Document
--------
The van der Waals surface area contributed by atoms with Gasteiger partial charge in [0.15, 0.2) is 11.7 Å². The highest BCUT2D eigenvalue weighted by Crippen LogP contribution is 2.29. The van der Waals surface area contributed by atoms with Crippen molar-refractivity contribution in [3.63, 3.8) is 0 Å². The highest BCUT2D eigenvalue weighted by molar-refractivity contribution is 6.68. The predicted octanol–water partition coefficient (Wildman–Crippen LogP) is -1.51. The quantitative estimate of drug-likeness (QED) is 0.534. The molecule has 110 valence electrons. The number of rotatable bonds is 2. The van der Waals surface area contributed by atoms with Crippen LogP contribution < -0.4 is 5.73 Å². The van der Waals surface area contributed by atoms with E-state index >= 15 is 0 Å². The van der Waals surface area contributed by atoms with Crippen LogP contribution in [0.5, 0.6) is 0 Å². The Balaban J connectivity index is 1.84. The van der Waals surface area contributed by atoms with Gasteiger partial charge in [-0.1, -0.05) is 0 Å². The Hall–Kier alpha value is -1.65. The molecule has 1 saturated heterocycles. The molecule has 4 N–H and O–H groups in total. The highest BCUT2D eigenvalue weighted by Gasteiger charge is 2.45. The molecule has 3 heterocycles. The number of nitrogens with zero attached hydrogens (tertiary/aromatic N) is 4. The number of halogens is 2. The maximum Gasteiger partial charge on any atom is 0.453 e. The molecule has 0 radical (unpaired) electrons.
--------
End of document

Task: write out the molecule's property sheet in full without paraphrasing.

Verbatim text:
The van der Waals surface area contributed by atoms with Gasteiger partial charge in [0.15, 0.2) is 11.7 Å². The highest BCUT2D eigenvalue weighted by Crippen LogP contribution is 2.29. The van der Waals surface area contributed by atoms with Crippen molar-refractivity contribution in [3.63, 3.8) is 0 Å². The highest BCUT2D eigenvalue weighted by molar-refractivity contribution is 6.68. The predicted octanol–water partition coefficient (Wildman–Crippen LogP) is -1.51. The quantitative estimate of drug-likeness (QED) is 0.534. The molecule has 110 valence electrons. The number of rotatable bonds is 2. The van der Waals surface area contributed by atoms with Crippen LogP contribution < -0.4 is 5.73 Å². The van der Waals surface area contributed by atoms with E-state index >= 15 is 0 Å². The van der Waals surface area contributed by atoms with Crippen LogP contribution in [0.5, 0.6) is 0 Å². The Balaban J connectivity index is 1.84. The van der Waals surface area contributed by atoms with Gasteiger partial charge in [-0.1, -0.05) is 0 Å². The Hall–Kier alpha value is -1.65. The molecule has 1 saturated heterocycles. The molecule has 4 N–H and O–H groups in total. The highest BCUT2D eigenvalue weighted by Gasteiger charge is 2.45. The molecule has 3 heterocycles. The number of nitrogens with zero attached hydrogens (tertiary/aromatic N) is 4. The number of halogens is 2. The maximum Gasteiger partial charge on any atom is 0.453 e. The molecule has 0 radical (unpaired) electrons.